8 Books to Prepare You for Marriage

8 books to prepare for marriage

Marriage is AWESOME. And it’s work.

Donald Miller once compared marriage to a marathon. You don’t just wake up one day and decide that you want to run a marathon without training.

In the same way, you don’t just wake up one day and decide you want to get married without training. Great ways to train for marriage is by talking to and being mentored by people who are already married, meet with a pre-marital counselor, and also by reading books.

Marriage is more than just living together and binge watching your mutual guilty pleasure show. Marriage involves several different aspects of intimacy. I’ve broken three big ones down for today’s post: spiritual intimacy, practical marriage, and physical intimacy. Today I’m sharing several books that I read before and during my first year of marriage.

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Spiritual Intimacy

Sacred Marriage – Gary Thomas

I read Sacred Marriagewhen I was in college, and definitely picked it back up the summer Mr. M and I got engaged. Gary Thomas explains marriage as a union that reflects our relationship with Christ. He asks, “What if God designed marriage to make us  holy more than to make us happy?” Ouch. But so good! It is so easy to fall into the assumption that marriage is an avenue towards happiness; but anyone who has been married more than a few weeks could tell you that your spouse does not define your happiness. While Mr. M makes me incredibly happy, he also encourages and pushes me to be a holier follower of God. Sacred Marriage showed me that a healthy Christian marriage involves sacrifice, vulnerability, and keeping God at the center of your marriage.

The Meaning of Marriage – Tim Keller

It took me a long time to get through The Meaning of Marriage due the density of of Tim Keller’s wisdom. Plus, I’m more of a feeler and Tim Keller isn’t a super emotional writer. However, I learned a lot about the sanctity and practicality of serving our spouses in marriage.

You & Me Forever – Francis Chang

When Mr. M and I picked up You and Me Forever, I thought I was reading a book about making a life long commitment to your spouse. However, this book is so much MORE than that. Francis Chan transcends marriage here on earth, and talks about how our marriage prepares us for heaven. Similarly to Gary Chapman, he states that marriage is not here to make us happy. Nor is marriage something we use to serve ourselves; instead, our marriage is a ministry opportunity to serve the world and bring people closer to Christ. This book is convicting. And intense.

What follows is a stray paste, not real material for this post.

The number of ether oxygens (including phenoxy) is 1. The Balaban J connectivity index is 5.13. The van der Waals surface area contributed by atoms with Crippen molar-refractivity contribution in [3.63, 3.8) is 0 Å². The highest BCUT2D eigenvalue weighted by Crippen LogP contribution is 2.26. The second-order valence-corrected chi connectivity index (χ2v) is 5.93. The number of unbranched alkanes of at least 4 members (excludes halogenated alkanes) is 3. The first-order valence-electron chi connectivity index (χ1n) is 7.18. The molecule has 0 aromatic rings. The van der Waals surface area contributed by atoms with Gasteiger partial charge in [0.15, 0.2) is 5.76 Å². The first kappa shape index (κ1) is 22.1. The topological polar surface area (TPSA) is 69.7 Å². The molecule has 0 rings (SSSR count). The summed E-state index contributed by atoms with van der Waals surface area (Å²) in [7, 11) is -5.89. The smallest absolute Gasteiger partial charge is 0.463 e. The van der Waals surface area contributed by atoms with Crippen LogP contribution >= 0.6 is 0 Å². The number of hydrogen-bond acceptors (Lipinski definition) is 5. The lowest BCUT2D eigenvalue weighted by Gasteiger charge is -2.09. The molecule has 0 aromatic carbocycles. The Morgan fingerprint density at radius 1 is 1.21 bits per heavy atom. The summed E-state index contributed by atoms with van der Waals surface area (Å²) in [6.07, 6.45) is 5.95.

8 Books to Prepare You for Marriage

Practical Marriage

For Men Only/For Women Only – Shaunti & Jeff Feldhan 

I totally read both the “For Women” only and “For Men Only” books because a) I’m a reading fiend and b) I wanted to know what Shaunti and Jeff had to say. For Men Only/For Women Only is a basic beginner “How-to” for marriage. I loved the realistic approach it takes towards marriage. It uses anecdotal research to explain why we are the way we are, and how to best love our spouse in a way that will cross those perspectives.

Things I Wish I’d Known Before We Got Married – Gary Chapman 

I will read any book I can get my hand on by Gary Chapman. He has another great book called The Five Love Languages; I haven’t read The Five Love Languages yet, but I have taken this test multiple times throughout my relationship. Good news: I’m scored high in all five langauges. Does that make me easily lovable or high maintenance? Who knwos. But the Things I Wish I’d Known Before We Got Married breaks down marriage in all its practicality. While marriage can be love and flowers, it is also mundane and interspersed with occasional conflict. But in a healthy conflict, Dr. Chapman tells us that “conflicts have the potential of teaching us how to love, support, and encourage each other.” I would also recommend his book, 101 Questions to Ask Before You Get Enaged!

8 Books to Prepare You for Marriage

Physical Intimacy